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Media fight to keep access to jury selection for trial in Arbery death

FILE - In this image made from video, Travis McMichael, left, and Greg McMichael listen to a...
FILE - In this image made from video, Travis McMichael, left, and Greg McMichael listen to a preliminary hearing via a court video feed, Thursday, June 4, 2020, while inside the in the Glynn County jail, in Brunswick, Ga. Defense attorneys for the men charged in the slaying of Ahmaud Arbery are asking a Georgia judge to keep reporters out of the courtroom when lawyers question potential jurors to determine if they have biases in the widely publicized case. In their court motion, defense attorneys say it's critical that potential jurors feel as comfortable as possible answering questions about race and other sensitive topics to ensure the McMichaels are tried by an impartial jury. “We must create the best environment for jurors to share their true thoughts, beliefs, biases, and prejudices about very sensitive subjects,” Jason Sheffield, an attorney for Travis McMichael, said in an email Thursday, July 15, 2021. (Glynn County Jail via AP, Pool)(AP)
Published: Jul. 21, 2021 at 12:05 PM EDT
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BRUNSWICK, Ga. - Media outlets including The Associated Press are objecting to an effort to bar the press from one part of jury selection in the upcoming murder trial of three men accused of killing Ahmaud Arbery.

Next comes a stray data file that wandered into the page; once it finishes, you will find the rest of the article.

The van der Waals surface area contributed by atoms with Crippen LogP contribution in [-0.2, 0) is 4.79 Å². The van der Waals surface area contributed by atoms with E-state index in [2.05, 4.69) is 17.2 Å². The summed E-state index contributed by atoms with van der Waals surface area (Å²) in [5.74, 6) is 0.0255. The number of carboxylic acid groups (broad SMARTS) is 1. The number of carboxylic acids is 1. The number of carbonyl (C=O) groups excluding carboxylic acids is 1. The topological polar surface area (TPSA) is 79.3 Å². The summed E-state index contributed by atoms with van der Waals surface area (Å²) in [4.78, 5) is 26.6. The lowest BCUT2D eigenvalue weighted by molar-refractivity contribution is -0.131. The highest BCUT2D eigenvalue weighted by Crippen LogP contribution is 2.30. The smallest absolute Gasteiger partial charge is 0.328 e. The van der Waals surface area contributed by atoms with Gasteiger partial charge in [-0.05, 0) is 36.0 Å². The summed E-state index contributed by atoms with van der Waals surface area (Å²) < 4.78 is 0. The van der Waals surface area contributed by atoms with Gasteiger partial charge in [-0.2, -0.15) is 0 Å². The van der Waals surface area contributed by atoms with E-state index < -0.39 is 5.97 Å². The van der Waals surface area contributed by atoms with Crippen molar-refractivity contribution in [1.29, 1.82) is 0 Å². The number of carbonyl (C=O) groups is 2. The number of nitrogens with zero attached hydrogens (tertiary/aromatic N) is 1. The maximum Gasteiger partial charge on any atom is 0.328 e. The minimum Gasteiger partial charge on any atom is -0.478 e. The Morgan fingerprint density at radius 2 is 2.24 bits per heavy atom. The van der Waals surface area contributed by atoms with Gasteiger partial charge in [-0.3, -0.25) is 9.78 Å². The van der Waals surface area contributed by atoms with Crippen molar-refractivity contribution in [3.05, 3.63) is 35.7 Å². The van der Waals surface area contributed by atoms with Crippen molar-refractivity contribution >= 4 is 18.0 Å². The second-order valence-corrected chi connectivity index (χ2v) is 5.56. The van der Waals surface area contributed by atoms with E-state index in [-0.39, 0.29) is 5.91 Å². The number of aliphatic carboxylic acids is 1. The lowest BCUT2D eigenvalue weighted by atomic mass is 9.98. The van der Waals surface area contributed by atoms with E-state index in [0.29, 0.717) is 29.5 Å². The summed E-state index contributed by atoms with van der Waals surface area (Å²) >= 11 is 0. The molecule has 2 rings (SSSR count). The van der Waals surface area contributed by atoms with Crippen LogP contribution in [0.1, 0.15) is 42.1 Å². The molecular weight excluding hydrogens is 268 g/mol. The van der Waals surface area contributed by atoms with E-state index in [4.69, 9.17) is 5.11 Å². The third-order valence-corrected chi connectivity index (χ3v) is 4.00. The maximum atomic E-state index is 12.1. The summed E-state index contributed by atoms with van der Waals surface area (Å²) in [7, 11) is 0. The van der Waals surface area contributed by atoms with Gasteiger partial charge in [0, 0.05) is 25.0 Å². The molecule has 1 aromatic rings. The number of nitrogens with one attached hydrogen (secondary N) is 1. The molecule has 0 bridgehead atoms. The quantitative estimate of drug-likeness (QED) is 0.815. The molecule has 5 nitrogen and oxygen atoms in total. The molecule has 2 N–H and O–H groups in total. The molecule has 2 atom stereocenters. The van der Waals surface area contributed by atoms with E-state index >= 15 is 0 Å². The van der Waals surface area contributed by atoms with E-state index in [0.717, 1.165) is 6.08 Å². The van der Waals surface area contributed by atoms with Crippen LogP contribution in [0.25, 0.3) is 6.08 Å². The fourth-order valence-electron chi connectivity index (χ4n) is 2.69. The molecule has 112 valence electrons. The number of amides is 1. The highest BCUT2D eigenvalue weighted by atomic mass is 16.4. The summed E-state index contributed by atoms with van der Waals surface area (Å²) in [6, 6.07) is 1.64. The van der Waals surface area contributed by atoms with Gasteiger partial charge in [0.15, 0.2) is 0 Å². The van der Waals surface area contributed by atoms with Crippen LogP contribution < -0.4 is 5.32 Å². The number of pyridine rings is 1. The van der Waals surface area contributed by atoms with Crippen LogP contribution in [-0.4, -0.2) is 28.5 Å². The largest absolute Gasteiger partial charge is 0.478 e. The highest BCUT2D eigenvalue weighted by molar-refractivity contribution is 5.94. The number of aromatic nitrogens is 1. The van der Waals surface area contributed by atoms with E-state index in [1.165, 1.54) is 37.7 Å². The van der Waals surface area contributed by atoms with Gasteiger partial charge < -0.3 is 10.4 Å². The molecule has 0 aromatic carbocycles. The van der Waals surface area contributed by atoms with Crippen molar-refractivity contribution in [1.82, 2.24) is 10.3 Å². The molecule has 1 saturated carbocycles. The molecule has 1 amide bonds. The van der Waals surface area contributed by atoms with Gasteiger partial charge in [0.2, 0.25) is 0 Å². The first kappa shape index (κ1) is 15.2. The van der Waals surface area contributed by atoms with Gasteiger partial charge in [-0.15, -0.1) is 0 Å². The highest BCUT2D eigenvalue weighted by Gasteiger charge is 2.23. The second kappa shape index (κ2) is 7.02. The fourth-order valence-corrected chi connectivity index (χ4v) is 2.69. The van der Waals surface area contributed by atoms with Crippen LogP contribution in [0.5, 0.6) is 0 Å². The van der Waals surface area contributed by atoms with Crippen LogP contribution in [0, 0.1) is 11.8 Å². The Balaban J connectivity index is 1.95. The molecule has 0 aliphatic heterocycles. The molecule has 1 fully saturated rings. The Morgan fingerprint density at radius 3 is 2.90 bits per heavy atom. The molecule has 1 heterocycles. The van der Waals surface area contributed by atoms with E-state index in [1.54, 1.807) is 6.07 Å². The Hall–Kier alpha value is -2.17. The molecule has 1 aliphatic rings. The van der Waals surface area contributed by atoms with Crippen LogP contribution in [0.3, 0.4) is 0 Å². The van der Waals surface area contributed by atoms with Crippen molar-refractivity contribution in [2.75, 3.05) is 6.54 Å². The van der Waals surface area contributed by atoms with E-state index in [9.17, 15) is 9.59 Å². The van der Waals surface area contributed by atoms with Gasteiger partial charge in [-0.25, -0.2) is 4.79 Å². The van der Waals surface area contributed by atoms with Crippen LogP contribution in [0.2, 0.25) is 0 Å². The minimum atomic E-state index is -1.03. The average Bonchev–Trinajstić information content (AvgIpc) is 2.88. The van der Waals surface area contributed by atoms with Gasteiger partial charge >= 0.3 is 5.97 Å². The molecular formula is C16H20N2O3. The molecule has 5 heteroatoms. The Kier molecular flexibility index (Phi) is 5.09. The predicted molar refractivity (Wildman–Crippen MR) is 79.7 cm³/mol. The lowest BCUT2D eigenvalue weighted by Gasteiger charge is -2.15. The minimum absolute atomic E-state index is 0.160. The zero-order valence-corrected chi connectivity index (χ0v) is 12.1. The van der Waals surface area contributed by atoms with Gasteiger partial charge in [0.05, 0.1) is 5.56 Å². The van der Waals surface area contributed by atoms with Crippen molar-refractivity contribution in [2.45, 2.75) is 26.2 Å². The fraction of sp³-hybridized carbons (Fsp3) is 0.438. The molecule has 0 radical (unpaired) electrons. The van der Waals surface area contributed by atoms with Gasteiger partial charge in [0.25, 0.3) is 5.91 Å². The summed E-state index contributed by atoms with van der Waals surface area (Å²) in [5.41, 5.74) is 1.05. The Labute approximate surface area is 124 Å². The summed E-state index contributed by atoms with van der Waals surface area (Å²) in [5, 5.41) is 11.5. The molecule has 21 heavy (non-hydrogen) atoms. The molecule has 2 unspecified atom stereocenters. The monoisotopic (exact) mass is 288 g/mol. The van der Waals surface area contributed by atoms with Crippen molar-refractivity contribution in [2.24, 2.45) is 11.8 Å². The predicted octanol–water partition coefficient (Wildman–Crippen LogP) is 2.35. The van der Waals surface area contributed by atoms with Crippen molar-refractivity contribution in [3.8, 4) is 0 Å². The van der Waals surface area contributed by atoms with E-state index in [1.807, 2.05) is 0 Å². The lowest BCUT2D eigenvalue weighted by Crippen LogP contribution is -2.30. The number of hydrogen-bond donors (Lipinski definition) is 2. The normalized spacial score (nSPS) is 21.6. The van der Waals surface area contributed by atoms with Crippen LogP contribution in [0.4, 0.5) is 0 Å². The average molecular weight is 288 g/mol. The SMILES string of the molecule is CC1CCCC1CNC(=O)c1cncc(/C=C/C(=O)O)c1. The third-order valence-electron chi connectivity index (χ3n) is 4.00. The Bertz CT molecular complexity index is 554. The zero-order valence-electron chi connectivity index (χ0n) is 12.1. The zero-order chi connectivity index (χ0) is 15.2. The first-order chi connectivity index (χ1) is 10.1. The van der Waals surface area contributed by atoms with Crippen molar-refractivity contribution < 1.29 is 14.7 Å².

Attorneys for two of the defendants have asked a Georgia judge to keep reporters out of the courtroom when lawyers question potential jurors to determine whether they have biases in the widely publicized case. In a court filing Tuesday, the media outlets said that would run afoul of well-established precedent.

Greg McMichael and Travis McMichael, a white father and son, are charged with murder in the February 2020 killing of Arbery, a 25-year-old Black man who was shot while out for a run

A legal motion by the attorneys for the McMichaels requests that potential jurors be questioned individually with “no press” present. They say that’s to ensure potential jurors are comfortable answering questions about race and other sensitive topics.

Georgia law presumes court proceedings are open to the public, though judges can make rare exceptions.

Travis McMichael and his father, Greg McMichael, armed themselves with guns and pursued Arbery in a pickup truck when they spotted him running in their coastal Georgia neighborhood Feb. 23, 2020. A neighbor, William “Roddie” Bryan joined the chase and took cellphone video of Travis McMichael shooting Arbery three times at close range with a shotgun.

Defense attorneys say the McMichaels suspected Arbery was a burglar who had been recorded entering a nearby home under construction and they were trying to detain him until police could arrive. They say Travis McMichael shot him when Arbery attacked and tried to grab his shotgun.

The case sparked a national outcry during a year of protests over killings of unarmed Black people. It also led to changed in Georgia’s citizen’s arrest law.

Arbery has family ties to the CSRA and is buried near Waynesboro.

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